There are commercial companies that get smells out after disasters like fires, but I don't know about this type of things - this is most likely caused by algea and bacteria growing in the pond. Those things are organic, and if the stuff is a loss unless you can find some solution for it, the only other thing I can think of to try is a pet odor remover. I cannot remember the name of the stuff, and brands may be different, but if you go to a large pet store, and say you want something to get out animal urine smell, they will give you the right stuff. Urine is organic also, and if the clothes are a loss anyway, one last effort is worth the nominal cost.
Also, do you have a place you can hang the clothes up outside after treatment? Sunshine is a natural disinfectant/bleaching agent/deoderizer. Much better that a dryer, which will tend to bake things in. I'm with you on using a commercial laundry machine rather than your home machine. Lots of water will help, and the larger capacity of laundromat machines would be good. Be prepared to run an additional cycle with it empty to get rid of any residue of course.
As to the faux leather boots, there are a couple of things that come to mind. First, the faux leather part of it is probably ok, but the backing and the insoles have absorbed the smell. Additionally, usually those types of shoes use glue for the insoles, soles, etc., and prolonged exposure to water will cause it to separate. But again, if your only other choice is to throw them out, I would try soaking it in a solution of the animal urine removal product (you mix a few capfuls with water to make a solution), then putting somewhere a bit warm, like near a heat register, but not on top of one, to dry as fast as possible. Stuff the insides with crumpled newspapers. Crumpled newspapers are suggested when you have a refrigerator full of spoiled food that makes the fridge smell.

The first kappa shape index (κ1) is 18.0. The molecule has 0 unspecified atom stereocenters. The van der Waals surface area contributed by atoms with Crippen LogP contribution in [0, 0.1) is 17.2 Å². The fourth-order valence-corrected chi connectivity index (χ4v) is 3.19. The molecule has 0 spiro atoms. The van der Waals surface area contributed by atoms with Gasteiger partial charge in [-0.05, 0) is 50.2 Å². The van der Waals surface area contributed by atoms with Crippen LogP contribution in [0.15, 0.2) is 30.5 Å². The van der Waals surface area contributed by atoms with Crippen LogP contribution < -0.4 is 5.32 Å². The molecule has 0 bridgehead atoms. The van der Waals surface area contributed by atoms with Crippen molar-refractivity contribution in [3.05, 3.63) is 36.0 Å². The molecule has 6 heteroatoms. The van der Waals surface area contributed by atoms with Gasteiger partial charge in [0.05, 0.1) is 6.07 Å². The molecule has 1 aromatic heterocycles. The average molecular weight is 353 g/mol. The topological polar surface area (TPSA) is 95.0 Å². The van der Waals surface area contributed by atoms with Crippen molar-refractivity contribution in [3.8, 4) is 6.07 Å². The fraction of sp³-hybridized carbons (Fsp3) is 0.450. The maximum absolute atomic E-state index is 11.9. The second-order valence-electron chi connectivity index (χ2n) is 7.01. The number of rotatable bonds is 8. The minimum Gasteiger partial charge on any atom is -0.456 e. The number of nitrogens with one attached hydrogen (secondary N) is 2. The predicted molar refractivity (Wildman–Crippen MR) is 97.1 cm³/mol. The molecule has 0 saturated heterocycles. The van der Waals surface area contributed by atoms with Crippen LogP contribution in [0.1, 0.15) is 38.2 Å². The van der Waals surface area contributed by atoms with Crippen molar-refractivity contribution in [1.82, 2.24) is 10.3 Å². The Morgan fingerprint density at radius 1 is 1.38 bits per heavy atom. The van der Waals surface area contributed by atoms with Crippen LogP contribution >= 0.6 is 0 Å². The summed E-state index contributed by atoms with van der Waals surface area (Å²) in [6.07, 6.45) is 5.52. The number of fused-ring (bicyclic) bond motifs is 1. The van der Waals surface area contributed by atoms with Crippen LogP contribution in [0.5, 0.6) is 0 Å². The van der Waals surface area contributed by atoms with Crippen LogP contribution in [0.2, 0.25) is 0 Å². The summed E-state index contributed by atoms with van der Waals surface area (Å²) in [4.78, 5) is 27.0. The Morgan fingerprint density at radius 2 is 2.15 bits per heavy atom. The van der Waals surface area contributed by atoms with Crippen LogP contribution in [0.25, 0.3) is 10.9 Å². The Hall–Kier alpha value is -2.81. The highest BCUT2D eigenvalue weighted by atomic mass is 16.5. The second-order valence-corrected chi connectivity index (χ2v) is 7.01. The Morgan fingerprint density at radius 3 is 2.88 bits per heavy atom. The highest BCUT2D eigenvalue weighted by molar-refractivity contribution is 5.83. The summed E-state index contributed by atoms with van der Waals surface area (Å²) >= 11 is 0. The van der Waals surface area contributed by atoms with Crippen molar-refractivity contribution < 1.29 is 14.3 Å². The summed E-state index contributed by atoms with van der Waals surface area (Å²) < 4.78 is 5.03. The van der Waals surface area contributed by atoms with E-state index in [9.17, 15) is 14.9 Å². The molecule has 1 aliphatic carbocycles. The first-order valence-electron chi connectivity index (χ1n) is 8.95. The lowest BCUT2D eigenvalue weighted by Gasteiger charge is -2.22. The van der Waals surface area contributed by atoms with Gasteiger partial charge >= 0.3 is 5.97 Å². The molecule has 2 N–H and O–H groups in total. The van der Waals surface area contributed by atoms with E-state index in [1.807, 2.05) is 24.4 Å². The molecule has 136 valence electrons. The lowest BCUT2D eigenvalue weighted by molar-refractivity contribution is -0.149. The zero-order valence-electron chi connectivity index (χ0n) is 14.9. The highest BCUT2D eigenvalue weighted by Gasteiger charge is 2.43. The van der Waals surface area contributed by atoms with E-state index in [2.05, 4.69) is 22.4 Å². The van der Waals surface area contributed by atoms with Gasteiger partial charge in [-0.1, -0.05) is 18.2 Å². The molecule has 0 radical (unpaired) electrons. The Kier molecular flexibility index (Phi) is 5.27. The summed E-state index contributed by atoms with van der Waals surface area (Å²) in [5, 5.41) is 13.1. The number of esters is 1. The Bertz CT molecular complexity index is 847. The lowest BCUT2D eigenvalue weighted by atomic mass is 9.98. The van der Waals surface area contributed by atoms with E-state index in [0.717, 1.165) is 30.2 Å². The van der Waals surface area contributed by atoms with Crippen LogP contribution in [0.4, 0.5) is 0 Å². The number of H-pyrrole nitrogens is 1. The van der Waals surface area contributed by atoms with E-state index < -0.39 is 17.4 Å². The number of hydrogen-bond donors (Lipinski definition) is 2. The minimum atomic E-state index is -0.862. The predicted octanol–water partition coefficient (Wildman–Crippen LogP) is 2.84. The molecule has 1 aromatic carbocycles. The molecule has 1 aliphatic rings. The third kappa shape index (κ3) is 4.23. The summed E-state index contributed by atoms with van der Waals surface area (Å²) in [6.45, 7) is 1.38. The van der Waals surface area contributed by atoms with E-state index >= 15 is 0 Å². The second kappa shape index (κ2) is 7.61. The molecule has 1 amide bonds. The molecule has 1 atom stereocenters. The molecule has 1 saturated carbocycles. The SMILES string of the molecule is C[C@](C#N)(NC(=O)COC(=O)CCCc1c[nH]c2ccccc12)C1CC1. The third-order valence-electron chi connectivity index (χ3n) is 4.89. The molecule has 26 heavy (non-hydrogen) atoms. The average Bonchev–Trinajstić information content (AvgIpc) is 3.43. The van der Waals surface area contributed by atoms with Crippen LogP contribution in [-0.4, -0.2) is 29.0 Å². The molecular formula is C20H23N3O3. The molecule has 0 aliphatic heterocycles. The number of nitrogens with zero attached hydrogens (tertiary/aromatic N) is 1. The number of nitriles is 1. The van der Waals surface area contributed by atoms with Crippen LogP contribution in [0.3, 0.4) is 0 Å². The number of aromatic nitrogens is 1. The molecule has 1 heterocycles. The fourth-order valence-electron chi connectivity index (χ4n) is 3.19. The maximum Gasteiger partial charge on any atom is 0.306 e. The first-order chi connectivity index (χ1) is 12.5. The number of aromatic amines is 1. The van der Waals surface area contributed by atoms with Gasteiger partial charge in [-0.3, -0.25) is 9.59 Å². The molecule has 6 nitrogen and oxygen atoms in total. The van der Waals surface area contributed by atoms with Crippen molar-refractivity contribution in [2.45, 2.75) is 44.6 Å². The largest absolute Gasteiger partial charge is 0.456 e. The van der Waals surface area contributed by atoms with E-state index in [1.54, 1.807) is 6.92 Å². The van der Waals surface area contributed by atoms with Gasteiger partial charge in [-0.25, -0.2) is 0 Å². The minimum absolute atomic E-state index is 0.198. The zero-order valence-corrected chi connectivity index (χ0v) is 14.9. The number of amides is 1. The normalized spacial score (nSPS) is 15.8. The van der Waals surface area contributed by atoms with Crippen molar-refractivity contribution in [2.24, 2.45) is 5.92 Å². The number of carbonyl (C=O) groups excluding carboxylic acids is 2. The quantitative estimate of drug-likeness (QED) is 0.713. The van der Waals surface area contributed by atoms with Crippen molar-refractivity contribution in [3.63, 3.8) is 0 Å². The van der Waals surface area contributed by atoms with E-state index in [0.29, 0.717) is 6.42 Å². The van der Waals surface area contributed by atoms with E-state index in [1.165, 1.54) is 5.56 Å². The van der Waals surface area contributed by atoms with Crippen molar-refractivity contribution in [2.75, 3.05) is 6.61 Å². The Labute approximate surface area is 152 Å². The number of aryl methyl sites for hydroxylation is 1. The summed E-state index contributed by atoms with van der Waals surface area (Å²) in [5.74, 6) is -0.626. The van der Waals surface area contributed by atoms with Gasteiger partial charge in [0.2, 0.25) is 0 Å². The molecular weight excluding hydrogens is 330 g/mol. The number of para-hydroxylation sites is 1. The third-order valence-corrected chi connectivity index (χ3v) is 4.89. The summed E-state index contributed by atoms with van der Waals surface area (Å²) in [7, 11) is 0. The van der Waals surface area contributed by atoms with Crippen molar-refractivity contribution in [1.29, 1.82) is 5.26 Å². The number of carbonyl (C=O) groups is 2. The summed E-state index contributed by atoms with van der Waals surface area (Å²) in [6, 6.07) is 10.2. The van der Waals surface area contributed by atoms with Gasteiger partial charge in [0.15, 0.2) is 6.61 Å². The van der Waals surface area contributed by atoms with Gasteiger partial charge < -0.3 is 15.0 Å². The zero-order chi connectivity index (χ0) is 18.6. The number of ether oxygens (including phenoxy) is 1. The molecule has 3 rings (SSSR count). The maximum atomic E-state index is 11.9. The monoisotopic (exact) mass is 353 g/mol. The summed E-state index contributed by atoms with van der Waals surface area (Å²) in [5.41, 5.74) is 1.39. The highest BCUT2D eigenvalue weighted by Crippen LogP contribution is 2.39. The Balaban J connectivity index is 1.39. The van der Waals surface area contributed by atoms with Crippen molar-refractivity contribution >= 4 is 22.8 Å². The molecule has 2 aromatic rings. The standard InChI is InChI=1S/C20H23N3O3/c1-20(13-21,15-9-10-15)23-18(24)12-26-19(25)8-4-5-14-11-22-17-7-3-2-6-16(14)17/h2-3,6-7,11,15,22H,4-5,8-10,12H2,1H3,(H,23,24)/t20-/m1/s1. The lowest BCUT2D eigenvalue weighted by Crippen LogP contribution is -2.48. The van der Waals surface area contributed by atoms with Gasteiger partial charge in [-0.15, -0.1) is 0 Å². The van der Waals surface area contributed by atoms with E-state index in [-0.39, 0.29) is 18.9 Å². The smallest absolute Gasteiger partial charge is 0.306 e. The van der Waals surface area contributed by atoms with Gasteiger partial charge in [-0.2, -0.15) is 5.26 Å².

(If the insoles are removable, I'd remove and throw out and put in Scholl's or whatever).
The animal urine product is wonderful. My brother bought a house owned by a lady who had 17 cats, plus all the neighborhood cats came in to play. None were spayed, I don't think. We carried the solution in sprayer bottles in holsters, and wherever we had a whiff of cat smell, we sprayed. It was amazingly effective.
I hope someone can come up with better solutions that I have suggested. But I hope these give you some ideas.
Fri Dec 23, 2011 11:27 amForum Host
I had something similar happen to me, where my golf cart rolled off the bank into a pond, and I had to jump in to retrieve it. Not quite as smelly, but the clothes I had on were nothing special so I washed with some bleach - that took care of the problem. This would be a last ditch, since the clothes are new - unless they are chlorine bleach safe to begin with. Bleach can be really good for this kind of thing, but it is very harsh on fibers.
Fri Dec 23, 2011 9:53 pmForum Host
I don't know that I can offer any better suggestions than duonyte has already offered.
But for the clothes, I think I might add baking soda (about 1/2 to 1 cup, depending on how strong the smell is and how full the washer is) to the wash cycle too, to help absorb the odors a little more than just the laundry detergent.
Maybe spray the boots with fabreeze as duonyte suggested, or even a fresh-scent Lysol spray. You might have to do it a few times. I have to spray my daughter's leather riding boots all the time, and those Lysol products work well to neutralize the strong animal odors. Maybe it will work for that strong, lingering pond smell on your daughters boots, too.
Add this to My Favorite Topics
Alert us of inappropriate posts
Free Weekly Newsletter